Norman's argument then turns to military intervention and concludes that it is singularly unsuited to the upholding of human rights, not only because the latter are so hard to define but because it is coercive and furthermore breaches a "pragmatic principle of sovereignty" that Norman holds to be "the only feasible basis for an international order based on agreement". He does, however, concede that "there is no objection in principle to interference in the internal affairs of states with the aim of protecting or promoting the human rights of their members". How such a principle can have any real impact in hard cases without the possibility of reinforcing diplomatic persuasion with some stronger action, even as a last resort, is not explored. Nor are the various forms that military intervention can take given as much attention as the many possible interpretations of human rights. By definition, UN peacekeeping mandates under Chapter VII of the UN Charter embrace the possible use of force under strictly drawn rules of engagement and even under Chapter VI, Security Council resolutions always include the authorisation to use force, not only in self-defence but also to protect civilians under attack. This is to prevent atrocities such as the Srebrenica massacre from being perpetrated unimpeded. Norman does make a glancing reference to the UN military intervention in East Timor in 1999 as an operation that was successful in protecting human rights, but he then dismisses it from the argument because "it was not a war". In the absence of any clear definition, it would seem that military intervention is considered in a very limited context, whereas the situations that policy-makers have to contend with today are far more complex.

Before taking grave decisions of life and death, such as going to war, it is, of course, imperative that policy-makers look at all sides of the question. This is what these writers do, but some readers may have the impression that the minutiae of their arguments border on exploring how many angels can dance on the head of a pin. This may appear to be the oversimplified reaction of someone who has been at the sharp end of peacekeeping and conflict resolution, but it is hard not to sympathise with statesmen faced with dire decisions who could well feel bewildered by this plethora of conflicting considerations. The one thing that does emerge clearly is that they can never act with the comfortable assurance of being supported by moral certainty. The five criteria quoted in the introduction by the editors Richard Sorabji and David Rodin give more specific guidance:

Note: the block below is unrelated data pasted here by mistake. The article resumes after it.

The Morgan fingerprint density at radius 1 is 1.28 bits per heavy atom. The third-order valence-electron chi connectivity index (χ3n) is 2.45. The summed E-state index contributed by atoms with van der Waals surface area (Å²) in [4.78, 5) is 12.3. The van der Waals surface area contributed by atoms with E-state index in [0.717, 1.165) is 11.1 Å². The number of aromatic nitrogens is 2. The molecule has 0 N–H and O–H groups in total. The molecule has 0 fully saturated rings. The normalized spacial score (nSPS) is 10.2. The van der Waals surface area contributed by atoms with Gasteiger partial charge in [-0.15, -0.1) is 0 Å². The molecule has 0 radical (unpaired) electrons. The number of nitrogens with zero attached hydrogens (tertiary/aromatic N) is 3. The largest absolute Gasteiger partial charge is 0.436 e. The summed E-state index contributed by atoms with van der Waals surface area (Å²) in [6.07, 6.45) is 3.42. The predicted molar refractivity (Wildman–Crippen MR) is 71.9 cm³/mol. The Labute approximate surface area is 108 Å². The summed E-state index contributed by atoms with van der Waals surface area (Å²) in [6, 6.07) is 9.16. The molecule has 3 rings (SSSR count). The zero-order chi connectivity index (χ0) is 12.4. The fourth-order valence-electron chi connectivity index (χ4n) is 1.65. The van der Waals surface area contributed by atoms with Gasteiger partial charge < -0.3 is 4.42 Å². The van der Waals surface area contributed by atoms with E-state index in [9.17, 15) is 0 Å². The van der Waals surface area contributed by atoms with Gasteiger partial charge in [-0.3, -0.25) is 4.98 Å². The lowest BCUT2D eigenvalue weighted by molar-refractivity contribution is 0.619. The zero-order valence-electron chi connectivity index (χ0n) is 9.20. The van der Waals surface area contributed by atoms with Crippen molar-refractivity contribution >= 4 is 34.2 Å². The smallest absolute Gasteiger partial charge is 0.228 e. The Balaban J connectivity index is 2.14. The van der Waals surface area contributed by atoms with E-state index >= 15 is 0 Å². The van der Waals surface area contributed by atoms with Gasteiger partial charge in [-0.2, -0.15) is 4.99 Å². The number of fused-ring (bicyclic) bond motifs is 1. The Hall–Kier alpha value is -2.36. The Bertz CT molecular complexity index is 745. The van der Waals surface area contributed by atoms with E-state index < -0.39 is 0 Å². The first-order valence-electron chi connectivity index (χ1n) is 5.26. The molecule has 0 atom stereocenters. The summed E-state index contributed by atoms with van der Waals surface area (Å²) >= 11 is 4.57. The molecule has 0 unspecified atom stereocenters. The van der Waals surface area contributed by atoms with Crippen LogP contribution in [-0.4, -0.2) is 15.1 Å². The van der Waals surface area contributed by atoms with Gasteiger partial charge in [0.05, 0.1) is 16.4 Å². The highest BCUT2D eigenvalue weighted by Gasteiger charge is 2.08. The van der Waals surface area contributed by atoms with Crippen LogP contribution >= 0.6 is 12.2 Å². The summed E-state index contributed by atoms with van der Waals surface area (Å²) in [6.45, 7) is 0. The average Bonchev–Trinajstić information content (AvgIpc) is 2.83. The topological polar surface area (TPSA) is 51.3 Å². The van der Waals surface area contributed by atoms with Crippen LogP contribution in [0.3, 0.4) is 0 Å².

"1. There should be just cause. 2. Reasonable attempts at peaceful resolution should have been exhausted (the war should be a 'last resort').

3. The right authority should authorise the war. 4. War should not make things even worse than they were already (proportionality). 5. War aims should be achievable." But in real life, even these factors are usually hard to evaluate with any degree of certitude except with the benefit of hindsight.

Anthony Coates cites the views on war expressed by the Union General William Sherman during the American Civil War, remarking that they are "commonly (though perhaps misleadingly) referred to as 'realism'". For this kind of realist, he goes on, the "ethics of war" is a self-contradictory notion. Yet surely there is some intermediate position. From this viewpoint, the last two chapters, by Harries and Quinlan, are likely to be more accessible to the general reader, both in style and content. The former makes a scholarly but admirably pragmatic analysis of the issues raised by the Cold War and the application of just war theory in the debate on nuclear deterrence during the period 1959-89. Quinlan deals with Britain's wars since 1945: Suez in 1956; the recovery of the Falklands in 1982; the expulsion of Iraqi troops from Kuwait in 1991; the Kosovo episode in 1999; and, finally, the second Gulf War. He reviews the propositions that led to the decision to invade Iraq and concedes the difficulty of assessing them objectively. In his view, "only the upholding of UN authority is solidly sustainable", and on this basis he questions whether so extreme a step, costing many lives, was justified.

This is one of the rare references in the book to the role of the UN in maintaining international peace and security. Quinlan is also the only author to mention Rwanda. The emphasis throughout is on Europe and the Middle East. Afghanistan is mentioned, but no attention is given to Africa or to the special problems arising there and in other developing regions of the world from the proliferation of intra-state conflicts since the end of the Cold War. These raise even more complicated moral and ethical issues for the international community and leaders of countries possessing the potential to intervene. It would have been of great relevance to discuss the ethics of non-intervention. Inaction in the 1990s in Rwanda and Angola, among other conflict situations, led to humanitarian disasters of horrific proportions that could have been averted by appropriate and timely military intervention.

Dame Margaret Anstee is a former Under-Secretary General of the UN and was a special representative of the Secretary-General in Angola.

The Ethics of War: Shared Problems in Different Traditions.

Editor - Richard Sorabji and David Rodin
Publisher - Ashgate
Pages - 253
Price - £55.00 and £16.99
ISBN - 0 7546 5448 6 and 5449 4